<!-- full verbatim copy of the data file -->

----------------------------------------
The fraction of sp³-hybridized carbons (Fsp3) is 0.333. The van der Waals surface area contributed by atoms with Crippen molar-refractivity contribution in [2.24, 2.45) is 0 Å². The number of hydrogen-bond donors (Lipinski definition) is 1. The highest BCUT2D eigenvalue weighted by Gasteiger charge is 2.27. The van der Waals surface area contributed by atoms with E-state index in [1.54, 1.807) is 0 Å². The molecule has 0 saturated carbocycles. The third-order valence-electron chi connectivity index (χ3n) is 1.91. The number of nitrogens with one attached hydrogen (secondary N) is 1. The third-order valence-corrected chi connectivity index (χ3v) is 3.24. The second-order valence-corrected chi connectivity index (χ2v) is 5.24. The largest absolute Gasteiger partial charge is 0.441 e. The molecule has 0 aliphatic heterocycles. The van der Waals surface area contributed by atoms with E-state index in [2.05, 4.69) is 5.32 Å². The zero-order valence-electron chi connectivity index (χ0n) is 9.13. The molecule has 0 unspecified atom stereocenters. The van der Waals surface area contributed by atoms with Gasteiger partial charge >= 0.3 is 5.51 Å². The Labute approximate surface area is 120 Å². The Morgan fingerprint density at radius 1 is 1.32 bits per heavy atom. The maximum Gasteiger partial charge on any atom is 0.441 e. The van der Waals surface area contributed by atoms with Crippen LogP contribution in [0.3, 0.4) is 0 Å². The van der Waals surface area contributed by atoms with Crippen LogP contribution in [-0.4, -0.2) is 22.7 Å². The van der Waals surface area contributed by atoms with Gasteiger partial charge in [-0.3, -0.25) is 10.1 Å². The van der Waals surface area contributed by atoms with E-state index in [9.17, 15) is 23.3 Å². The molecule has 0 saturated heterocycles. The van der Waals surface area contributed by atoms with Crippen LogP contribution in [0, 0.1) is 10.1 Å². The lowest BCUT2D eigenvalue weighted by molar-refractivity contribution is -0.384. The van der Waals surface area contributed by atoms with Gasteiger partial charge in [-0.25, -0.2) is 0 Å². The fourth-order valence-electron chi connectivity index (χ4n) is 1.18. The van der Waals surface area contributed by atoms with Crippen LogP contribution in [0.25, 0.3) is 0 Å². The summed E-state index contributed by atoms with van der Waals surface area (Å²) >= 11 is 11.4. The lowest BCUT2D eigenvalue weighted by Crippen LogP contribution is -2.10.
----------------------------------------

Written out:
The fraction of sp³-hybridized carbons (Fsp3) is 0.333. The van der Waals surface area contributed by atoms with Crippen molar-refractivity contribution in [2.24, 2.45) is 0 Å². The number of hydrogen-bond donors (Lipinski definition) is 1. The highest BCUT2D eigenvalue weighted by Gasteiger charge is 2.27. The van der Waals surface area contributed by atoms with E-state index in [1.54, 1.807) is 0 Å². The molecule has 0 saturated carbocycles. The third-order valence-electron chi connectivity index (χ3n) is 1.91. The number of nitrogens with one attached hydrogen (secondary N) is 1. The third-order valence-corrected chi connectivity index (χ3v) is 3.24. The second-order valence-corrected chi connectivity index (χ2v) is 5.24. The largest absolute Gasteiger partial charge is 0.441 e. The molecule has 0 aliphatic heterocycles. The van der Waals surface area contributed by atoms with E-state index in [2.05, 4.69) is 5.32 Å². The zero-order valence-electron chi connectivity index (χ0n) is 9.13. The molecule has 0 unspecified atom stereocenters. The van der Waals surface area contributed by atoms with Gasteiger partial charge >= 0.3 is 5.51 Å². The Labute approximate surface area is 120 Å². The Morgan fingerprint density at radius 1 is 1.32 bits per heavy atom. The maximum Gasteiger partial charge on any atom is 0.441 e. The van der Waals surface area contributed by atoms with Crippen LogP contribution in [0.3, 0.4) is 0 Å². The van der Waals surface area contributed by atoms with Crippen LogP contribution in [-0.4, -0.2) is 22.7 Å². The van der Waals surface area contributed by atoms with Gasteiger partial charge in [-0.3, -0.25) is 10.1 Å². The van der Waals surface area contributed by atoms with E-state index in [9.17, 15) is 23.3 Å². The molecule has 0 saturated heterocycles. The van der Waals surface area contributed by atoms with Crippen LogP contribution in [0, 0.1) is 10.1 Å². The lowest BCUT2D eigenvalue weighted by molar-refractivity contribution is -0.384. The van der Waals surface area contributed by atoms with Gasteiger partial charge in [-0.25, -0.2) is 0 Å². The fourth-order valence-electron chi connectivity index (χ4n) is 1.18. The van der Waals surface area contributed by atoms with Crippen LogP contribution in [0.25, 0.3) is 0 Å². The summed E-state index contributed by atoms with van der Waals surface area (Å²) >= 11 is 11.4. The lowest BCUT2D eigenvalue weighted by Crippen LogP contribution is -2.10.